A little bit more than just boiled, scrambled or fried…
Words by Barbora Ormerod
“Unless you happen to be vegan, chances are you’ll have a box of eggs at home. It’s one those foods which is familiar to every household, as well as a core component in classic cuisine and one of the first ingredients we learn to cook with. This familiarity makes it easy to forget that eggs are a truly remarkable ingredient. Delicious and versatile even on their own, they are also used for binding, glazing, emulsifying, lightening and thickening. Things like meringues, soufflés and mousses would be much more difficult and much less interesting without them.
Home cooks tend not to exploit this amazing array of capabilities because of a perception that boiling, frying and scrambling are much easier to do than emulsifying, whisking or preserving, for example. This perception is false, and worth challenging. A perfectly boiled egg yolk, for instance, can be frustratingly elusive, and it takes practice and diligence to get it right every time. Creating an emulsion is no different, and at least you can see what you are doing.
Not to say that all these techniques are dead easy, of course. But we do have a tendency to overestimate the difficulty of techniques or ingredients with which we are unfamiliar. The following two examples produce great results, are pretty accessible and should help you get to know your eggs a little better.
Emulsification is the suspension of butter or oil within whisked eggs to create the base for thick, rich sauces such as mayonnaise and Hollandaise. Anyone who has tasted aioli or a decent Eggs Benedict knows why this is worthwhile. The key is to add the oil or melted butter very slowly, whisking as you go, breaking it up into tiny droplets. A component in the egg yolk called lecithin will eventually coat every droplet of fat and prevent them joining back up and splitting the emulsion. It’s no more difficult than filling a wine glass to the brim without spilling – it just takes care and patience.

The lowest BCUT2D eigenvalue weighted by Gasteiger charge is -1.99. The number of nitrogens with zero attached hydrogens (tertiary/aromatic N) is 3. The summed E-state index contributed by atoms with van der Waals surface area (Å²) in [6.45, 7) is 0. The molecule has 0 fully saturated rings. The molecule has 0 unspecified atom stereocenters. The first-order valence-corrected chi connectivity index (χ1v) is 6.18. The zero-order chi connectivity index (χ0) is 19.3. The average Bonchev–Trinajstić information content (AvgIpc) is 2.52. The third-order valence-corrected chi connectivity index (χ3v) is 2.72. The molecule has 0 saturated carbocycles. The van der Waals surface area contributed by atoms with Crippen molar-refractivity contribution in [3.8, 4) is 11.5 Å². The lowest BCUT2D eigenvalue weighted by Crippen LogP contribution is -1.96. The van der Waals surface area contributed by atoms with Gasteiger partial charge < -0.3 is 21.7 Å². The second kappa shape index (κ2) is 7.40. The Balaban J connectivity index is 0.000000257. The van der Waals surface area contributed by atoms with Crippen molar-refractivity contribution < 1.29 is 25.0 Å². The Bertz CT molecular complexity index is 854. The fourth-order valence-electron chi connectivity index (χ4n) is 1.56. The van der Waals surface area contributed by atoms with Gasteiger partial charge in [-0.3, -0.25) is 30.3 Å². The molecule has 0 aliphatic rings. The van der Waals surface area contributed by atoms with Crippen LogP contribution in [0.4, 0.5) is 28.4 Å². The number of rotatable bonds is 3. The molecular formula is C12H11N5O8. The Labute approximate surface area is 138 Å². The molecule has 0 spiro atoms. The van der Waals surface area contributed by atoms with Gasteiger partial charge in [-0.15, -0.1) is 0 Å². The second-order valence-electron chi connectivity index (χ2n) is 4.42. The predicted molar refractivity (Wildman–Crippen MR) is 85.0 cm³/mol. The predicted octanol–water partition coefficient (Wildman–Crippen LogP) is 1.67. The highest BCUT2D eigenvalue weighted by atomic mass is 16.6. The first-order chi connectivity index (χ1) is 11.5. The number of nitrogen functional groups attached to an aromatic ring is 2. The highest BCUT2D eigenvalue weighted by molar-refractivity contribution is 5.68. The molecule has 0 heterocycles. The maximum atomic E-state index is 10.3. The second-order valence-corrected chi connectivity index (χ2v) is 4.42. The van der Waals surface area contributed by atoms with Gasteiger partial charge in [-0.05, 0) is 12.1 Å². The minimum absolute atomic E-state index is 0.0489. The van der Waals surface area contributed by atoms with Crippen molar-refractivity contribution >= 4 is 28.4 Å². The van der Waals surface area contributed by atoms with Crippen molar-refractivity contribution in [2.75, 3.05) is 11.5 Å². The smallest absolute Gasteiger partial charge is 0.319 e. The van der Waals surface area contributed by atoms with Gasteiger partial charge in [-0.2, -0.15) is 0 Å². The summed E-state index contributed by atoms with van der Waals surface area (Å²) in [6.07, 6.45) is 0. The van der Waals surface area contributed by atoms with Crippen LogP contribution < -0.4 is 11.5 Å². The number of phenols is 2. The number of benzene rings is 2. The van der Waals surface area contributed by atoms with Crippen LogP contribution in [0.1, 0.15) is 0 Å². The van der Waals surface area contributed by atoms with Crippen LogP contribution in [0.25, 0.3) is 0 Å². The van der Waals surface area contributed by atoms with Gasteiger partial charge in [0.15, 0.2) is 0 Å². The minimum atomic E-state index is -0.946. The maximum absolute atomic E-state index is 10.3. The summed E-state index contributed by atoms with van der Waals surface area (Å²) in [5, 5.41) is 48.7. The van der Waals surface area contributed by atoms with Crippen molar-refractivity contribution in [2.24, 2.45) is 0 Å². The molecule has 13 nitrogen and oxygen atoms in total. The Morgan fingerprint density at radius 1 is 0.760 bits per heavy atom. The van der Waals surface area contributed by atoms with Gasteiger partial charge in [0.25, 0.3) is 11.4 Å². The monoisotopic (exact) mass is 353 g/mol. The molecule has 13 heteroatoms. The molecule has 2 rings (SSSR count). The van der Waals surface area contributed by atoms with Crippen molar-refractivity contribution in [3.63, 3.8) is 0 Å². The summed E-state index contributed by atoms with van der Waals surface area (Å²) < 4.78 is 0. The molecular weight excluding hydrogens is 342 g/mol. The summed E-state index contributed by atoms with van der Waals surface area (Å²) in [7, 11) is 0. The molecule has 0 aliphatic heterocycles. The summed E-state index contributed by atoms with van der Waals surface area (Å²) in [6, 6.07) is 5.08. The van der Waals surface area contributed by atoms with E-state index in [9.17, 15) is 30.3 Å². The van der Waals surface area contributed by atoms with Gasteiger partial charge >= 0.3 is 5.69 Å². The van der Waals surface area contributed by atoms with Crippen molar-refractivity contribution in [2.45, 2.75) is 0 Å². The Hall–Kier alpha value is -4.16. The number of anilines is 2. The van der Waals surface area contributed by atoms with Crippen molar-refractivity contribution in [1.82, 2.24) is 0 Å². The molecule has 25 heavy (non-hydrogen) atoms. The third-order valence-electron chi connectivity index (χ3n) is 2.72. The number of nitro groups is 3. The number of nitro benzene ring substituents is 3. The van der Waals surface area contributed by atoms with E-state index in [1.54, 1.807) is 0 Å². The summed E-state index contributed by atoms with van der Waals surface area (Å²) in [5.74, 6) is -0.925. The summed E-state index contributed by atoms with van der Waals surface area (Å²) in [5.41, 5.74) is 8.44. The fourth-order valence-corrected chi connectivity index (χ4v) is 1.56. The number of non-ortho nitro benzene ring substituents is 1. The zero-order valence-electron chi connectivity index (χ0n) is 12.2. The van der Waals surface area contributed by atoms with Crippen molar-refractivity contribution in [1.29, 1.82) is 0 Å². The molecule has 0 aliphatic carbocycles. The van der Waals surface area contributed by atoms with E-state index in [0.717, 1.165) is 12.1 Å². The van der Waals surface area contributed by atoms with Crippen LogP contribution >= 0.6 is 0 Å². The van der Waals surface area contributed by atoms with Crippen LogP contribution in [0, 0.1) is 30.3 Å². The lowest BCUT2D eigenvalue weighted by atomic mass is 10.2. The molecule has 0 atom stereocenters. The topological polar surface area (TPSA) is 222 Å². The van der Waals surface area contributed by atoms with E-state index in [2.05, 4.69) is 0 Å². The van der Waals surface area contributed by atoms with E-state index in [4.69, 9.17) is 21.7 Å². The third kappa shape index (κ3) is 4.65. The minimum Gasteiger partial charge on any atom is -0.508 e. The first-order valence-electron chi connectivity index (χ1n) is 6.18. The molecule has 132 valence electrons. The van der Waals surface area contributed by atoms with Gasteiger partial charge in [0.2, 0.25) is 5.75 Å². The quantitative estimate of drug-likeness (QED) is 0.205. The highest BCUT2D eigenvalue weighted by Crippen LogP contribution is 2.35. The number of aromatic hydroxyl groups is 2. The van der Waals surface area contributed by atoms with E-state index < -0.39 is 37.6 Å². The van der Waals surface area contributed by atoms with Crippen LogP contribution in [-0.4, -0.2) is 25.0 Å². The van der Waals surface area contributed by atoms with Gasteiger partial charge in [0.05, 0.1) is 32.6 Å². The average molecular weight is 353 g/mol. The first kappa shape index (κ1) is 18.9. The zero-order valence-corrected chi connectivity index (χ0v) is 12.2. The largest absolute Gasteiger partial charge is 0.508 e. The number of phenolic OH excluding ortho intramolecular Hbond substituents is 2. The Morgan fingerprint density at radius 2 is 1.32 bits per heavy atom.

Curing eggs in salt is a little more unusual. The technique is ancient and popular in Asia. It relies on osmosis; the movement of molecules through a semipermeable barrier (the shell or membrane) so that moisture and salinity begin to equalise across both sides. This transforms the runny, yellow egg yolk into a squidgy orange disc which, when baked, has the consistency of hard cheese and a deep, complex umami flavour reminiscent of parmesan.
The easiest method is to submerge your egg yolks in a mixture of two parts salt and one part sugar (both fine and thoroughly mixed), then cure for five days in a non-corrosive, airtight container. Once they’re ready, remove the yolks and rinse gently under cold water, then bake for 40 minutes at 150C. The cured yolks can last up to a month in an airtight container and work beautifully when grated over pasta or soup, on toast, in risotto and basically anything savoury which benefits from an extra hit of umami flavour.”